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Data from: Thermal performance curves reveal shifts in optima, limits, and breadth in early life

Cite this dataset

Rebolledo, Adriana; Monro, Keyne; Sgrò, Carla (2020). Data from: Thermal performance curves reveal shifts in optima, limits, and breadth in early life [Dataset]. Dryad.


Understanding thermal performance at life stages that limit persistence is necessary to predict responses to climate change, especially for ectotherms whose fitness (survival and reproduction) depends on environmental temperature. Ectotherms often undergo stage-specific changes in size, complexity and duration that are predicted to modify thermal performance. Yet performance is mostly explored for adults, while performance at earlier stages that typically limit persistence remains poorly understood. Here, we experimentally isolate thermal performance curves at fertilization, embryo development and larval development stages in an aquatic ectotherm whose early planktonic stages (gametes, embryos and larvae) govern adult abundances and dynamics. Unlike previous studies based on short-term exposures, responses with unclear links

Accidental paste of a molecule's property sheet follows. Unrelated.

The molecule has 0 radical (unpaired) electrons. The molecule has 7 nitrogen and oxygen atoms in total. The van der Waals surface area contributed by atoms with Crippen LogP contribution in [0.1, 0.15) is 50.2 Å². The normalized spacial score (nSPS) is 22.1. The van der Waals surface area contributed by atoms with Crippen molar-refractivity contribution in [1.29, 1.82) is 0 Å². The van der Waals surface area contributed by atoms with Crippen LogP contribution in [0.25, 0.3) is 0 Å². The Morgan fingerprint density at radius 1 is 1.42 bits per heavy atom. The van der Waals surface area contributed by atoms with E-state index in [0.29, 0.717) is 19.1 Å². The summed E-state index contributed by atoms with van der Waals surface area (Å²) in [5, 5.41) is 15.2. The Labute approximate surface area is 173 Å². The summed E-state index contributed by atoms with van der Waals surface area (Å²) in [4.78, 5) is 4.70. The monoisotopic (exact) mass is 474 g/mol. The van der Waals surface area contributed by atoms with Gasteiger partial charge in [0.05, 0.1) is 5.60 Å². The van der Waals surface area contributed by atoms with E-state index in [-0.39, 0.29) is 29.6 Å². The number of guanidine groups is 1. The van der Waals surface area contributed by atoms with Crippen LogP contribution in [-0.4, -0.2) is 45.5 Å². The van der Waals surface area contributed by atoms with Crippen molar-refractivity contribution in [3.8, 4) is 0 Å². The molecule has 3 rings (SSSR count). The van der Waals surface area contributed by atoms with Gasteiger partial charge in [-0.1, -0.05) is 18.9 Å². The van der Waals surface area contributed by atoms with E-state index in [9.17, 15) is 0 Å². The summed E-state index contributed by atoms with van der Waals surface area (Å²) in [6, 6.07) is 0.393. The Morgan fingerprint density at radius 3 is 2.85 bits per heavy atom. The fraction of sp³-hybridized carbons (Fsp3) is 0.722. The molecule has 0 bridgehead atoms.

to fitness or proxies in lieu of explicit curve descriptors (thermal optima, limits and breadth), we measured performance as successful completion of each stage after exposure throughout, and at temperatures that explicitly capture curve descriptors at all stages. Formal comparisons of descriptors using a combination of generalized linear mixed modelling and parametric bootstrapping reveal important differences among life stages. Thermal performance differs significantly from fertilization to embryo development (with thermal optimum declining by ∼2°C, thermal limits shifting inwards by ∼8–10°C and thermal breadth narrowing by ∼10°C), while performance declines independently of temperature thereafter. Our comparisons show that thermal performance at one life stage can misrepresent performance at others, and point to gains in complexity during embryogenesis, rather than subsequent gains in size or duration of exposure, as a key driver of thermal sensitivity in early life. 


Equity Trustees

Australian Research Council